From the July/August issue of ATV Rider Magazine.
The high-performance market was really heating up in 2008 when Kawasaki hit the market with the KFX450R. EFI, aluminum chassis components and exotic designs abounded. It seemed as soon as we finished testing the latest 450, there was another one hitting the market. In 2008, the KFX was impressive, but through the years it has become sort of a middle sibling, perhaps not getting all the attention it truly deserves. So we ordered a unit from Kawasaki to rediscover the machine and see what it has to offer. Kawasaki is one of a small handful of manufacturers offering current model 450s this year. Some manufacturers are still trying to sell off 450s they overproduced a couple years back. Purchasing a current model means it will be worth more in a few years when you decide to sell it or trade it in.
Over the past few years, the KFX has remained mainly unchanged with the exception of a wiring harness and other minor updates. Yet compared to the machines that have come since, the KFX is still pretty state of the art. The engine is based on the 2008 KX450 dirt bike engine that has been optimized for use in an ATV. The four-valve, single-overhead-cam, four-stroke engine features lightweight titanium valves with aluminum valve spring retainers. The valves along with a lightweight forged piston help reduce reciprocating weight. For durability, the piston has a three-ring design with a 21mm-diameter piston pin, and a 32-bit fuel-injection system delivers the vapors via a 42mm throttle body. The task of getting the power of the engine to the driveline is done through a five-speed manual transmission that also features reverse gear. This is a big plus for trail riders and some racers, as is a quick-change cover that makes clutch access easy for a quick clutch swap when necessary.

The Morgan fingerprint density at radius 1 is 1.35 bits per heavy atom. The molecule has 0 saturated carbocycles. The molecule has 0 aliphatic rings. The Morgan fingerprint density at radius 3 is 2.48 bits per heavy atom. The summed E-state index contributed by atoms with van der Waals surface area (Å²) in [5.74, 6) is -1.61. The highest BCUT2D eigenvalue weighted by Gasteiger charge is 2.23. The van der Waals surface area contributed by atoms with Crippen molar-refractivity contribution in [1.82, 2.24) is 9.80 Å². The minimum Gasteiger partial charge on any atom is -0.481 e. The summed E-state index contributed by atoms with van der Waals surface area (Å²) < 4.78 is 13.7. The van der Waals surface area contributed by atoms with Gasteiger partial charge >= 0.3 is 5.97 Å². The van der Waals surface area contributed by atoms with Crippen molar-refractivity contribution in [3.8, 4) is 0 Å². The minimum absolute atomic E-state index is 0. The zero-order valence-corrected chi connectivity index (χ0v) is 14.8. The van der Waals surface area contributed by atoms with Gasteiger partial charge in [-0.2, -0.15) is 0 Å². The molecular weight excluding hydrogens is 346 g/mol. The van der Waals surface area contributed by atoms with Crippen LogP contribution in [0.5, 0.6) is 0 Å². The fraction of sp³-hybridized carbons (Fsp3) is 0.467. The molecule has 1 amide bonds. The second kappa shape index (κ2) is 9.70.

A stout-looking aluminum frame with removable aluminum subframe keeps the overall weight down without sacrificing strength. The one-piece main frame was built to be rigid and responsive with a single boxed lower front frame rail, which mounts the front gullwing-style steel A-arms as closely together as possible to help reduce bumpsteer. To soak up rough chop and rough landings piggyback-reservoir-equipped KYB shocks are installed with the front suspension. The KYB shocks feature preload, compression, rebound damping and give the machine 8.5 inches of travel, which is a bit shorter compared to other machines in its class. At the back end of the KFX, Kawasaki attached a lightweight rigid cast-aluminum swingarm that works with a linkage and piggyback-reservoir-equipped KYB shock, which like the front features preload, high- and low-speed compression and rebound-damping adjustments providing 10 inches of travel.
Bringing the sporty green machine to a stop is accomplished by the dual hydraulic discs up front and a single hydraulic disc in the rear. The front brakes feature 163mm rotors with dual-piston calipers, which are activated by the reach-adjustable handlebar-mounted brake lever, and the rear brake features a 200mm rotor with a single-piston caliper. Transferring the propulsion or stopping power to the ground, general-purpose Dunlop tires are mounted on a set of high-quality aluminum wheels. The nine-inch rears feature reinforcing rings that greatly increase their durability. Other nice features include the 11⁄8-inch Renthal handlebar, reversible bar mounts (which allow you to move the bar forward or rearward) and a seat cover that is smooth on top and rough on the sides, allowing you to move around easily in the saddle and grip the machine while standing. The dual 30-watt headlights and LED taillight are easily removed for competition purposes.